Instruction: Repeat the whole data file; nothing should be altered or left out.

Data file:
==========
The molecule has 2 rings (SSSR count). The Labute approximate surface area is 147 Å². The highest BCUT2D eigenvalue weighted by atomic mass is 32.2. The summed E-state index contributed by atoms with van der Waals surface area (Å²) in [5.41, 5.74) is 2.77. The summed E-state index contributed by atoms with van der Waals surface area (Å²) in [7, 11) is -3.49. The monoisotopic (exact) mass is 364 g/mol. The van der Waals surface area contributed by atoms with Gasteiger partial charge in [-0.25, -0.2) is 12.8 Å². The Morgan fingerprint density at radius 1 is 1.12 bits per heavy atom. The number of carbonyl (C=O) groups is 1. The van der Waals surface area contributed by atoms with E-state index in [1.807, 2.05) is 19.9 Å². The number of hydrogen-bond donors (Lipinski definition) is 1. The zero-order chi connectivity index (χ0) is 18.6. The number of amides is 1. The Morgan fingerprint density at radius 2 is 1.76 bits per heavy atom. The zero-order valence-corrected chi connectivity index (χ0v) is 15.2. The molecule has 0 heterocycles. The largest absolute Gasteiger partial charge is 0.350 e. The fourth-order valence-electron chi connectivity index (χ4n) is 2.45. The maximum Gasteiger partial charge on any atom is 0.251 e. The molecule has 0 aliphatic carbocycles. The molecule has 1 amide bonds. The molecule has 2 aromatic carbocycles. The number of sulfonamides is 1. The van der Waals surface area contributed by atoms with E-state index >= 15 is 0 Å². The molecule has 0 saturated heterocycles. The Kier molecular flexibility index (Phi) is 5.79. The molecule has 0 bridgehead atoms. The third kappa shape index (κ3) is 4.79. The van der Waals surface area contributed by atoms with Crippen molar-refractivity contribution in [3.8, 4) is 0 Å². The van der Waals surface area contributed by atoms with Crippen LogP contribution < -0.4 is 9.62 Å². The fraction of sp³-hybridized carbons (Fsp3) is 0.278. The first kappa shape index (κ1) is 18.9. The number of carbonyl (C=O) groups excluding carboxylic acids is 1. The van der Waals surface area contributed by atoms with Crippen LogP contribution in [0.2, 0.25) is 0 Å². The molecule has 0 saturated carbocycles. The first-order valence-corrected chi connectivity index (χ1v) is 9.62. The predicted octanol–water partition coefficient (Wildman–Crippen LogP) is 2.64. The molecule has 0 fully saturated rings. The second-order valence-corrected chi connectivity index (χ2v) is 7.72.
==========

The molecule has 2 rings (SSSR count). The Labute approximate surface area is 147 Å². The highest BCUT2D eigenvalue weighted by atomic mass is 32.2. The summed E-state index contributed by atoms with van der Waals surface area (Å²) in [5.41, 5.74) is 2.77. The summed E-state index contributed by atoms with van der Waals surface area (Å²) in [7, 11) is -3.49. The monoisotopic (exact) mass is 364 g/mol. The van der Waals surface area contributed by atoms with Gasteiger partial charge in [-0.25, -0.2) is 12.8 Å². The Morgan fingerprint density at radius 1 is 1.12 bits per heavy atom. The number of carbonyl (C=O) groups is 1. The van der Waals surface area contributed by atoms with E-state index in [1.807, 2.05) is 19.9 Å². The number of hydrogen-bond donors (Lipinski definition) is 1. The zero-order chi connectivity index (χ0) is 18.6. The number of amides is 1. The Morgan fingerprint density at radius 2 is 1.76 bits per heavy atom. The zero-order valence-corrected chi connectivity index (χ0v) is 15.2. The molecule has 0 heterocycles. The largest absolute Gasteiger partial charge is 0.350 e. The fourth-order valence-electron chi connectivity index (χ4n) is 2.45. The maximum Gasteiger partial charge on any atom is 0.251 e. The molecule has 0 aliphatic carbocycles. The molecule has 1 amide bonds. The molecule has 2 aromatic carbocycles. The number of sulfonamides is 1. The van der Waals surface area contributed by atoms with E-state index >= 15 is 0 Å². The molecule has 0 saturated heterocycles. The Kier molecular flexibility index (Phi) is 5.79. The molecule has 0 bridgehead atoms. The third kappa shape index (κ3) is 4.79. The van der Waals surface area contributed by atoms with Crippen molar-refractivity contribution in [3.8, 4) is 0 Å². The van der Waals surface area contributed by atoms with Crippen LogP contribution < -0.4 is 9.62 Å². The fraction of sp³-hybridized carbons (Fsp3) is 0.278. The first kappa shape index (κ1) is 18.9. The number of carbonyl (C=O) groups excluding carboxylic acids is 1. The van der Waals surface area contributed by atoms with Crippen LogP contribution in [0.2, 0.25) is 0 Å². The molecule has 0 saturated carbocycles. The first-order valence-corrected chi connectivity index (χ1v) is 9.62. The predicted octanol–water partition coefficient (Wildman–Crippen LogP) is 2.64. The molecule has 0 fully saturated rings. The second-order valence-corrected chi connectivity index (χ2v) is 7.72.